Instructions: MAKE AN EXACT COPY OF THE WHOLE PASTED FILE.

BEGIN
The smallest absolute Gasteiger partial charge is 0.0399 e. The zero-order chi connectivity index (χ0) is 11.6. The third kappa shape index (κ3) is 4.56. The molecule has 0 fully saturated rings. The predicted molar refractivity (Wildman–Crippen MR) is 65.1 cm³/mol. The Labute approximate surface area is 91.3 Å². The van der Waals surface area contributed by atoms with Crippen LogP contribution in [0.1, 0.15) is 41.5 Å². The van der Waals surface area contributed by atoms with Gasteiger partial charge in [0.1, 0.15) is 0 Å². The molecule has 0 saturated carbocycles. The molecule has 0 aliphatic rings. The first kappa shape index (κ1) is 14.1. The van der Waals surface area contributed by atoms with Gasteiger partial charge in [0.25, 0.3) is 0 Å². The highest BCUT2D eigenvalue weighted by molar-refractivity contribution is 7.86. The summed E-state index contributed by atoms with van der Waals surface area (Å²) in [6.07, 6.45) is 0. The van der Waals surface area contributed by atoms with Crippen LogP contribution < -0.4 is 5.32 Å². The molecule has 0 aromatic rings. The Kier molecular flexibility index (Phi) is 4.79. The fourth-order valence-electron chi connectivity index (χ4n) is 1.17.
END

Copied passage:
The smallest absolute Gasteiger partial charge is 0.0399 e. The zero-order chi connectivity index (χ0) is 11.6. The third kappa shape index (κ3) is 4.56. The molecule has 0 fully saturated rings. The predicted molar refractivity (Wildman–Crippen MR) is 65.1 cm³/mol. The Labute approximate surface area is 91.3 Å². The van der Waals surface area contributed by atoms with Crippen LogP contribution in [0.1, 0.15) is 41.5 Å². The van der Waals surface area contributed by atoms with Gasteiger partial charge in [0.1, 0.15) is 0 Å². The molecule has 0 saturated carbocycles. The molecule has 0 aliphatic rings. The first kappa shape index (κ1) is 14.1. The van der Waals surface area contributed by atoms with Gasteiger partial charge in [0.25, 0.3) is 0 Å². The highest BCUT2D eigenvalue weighted by molar-refractivity contribution is 7.86. The summed E-state index contributed by atoms with van der Waals surface area (Å²) in [6.07, 6.45) is 0. The van der Waals surface area contributed by atoms with Crippen LogP contribution < -0.4 is 5.32 Å². The molecule has 0 aromatic rings. The Kier molecular flexibility index (Phi) is 4.79. The fourth-order valence-electron chi connectivity index (χ4n) is 1.17.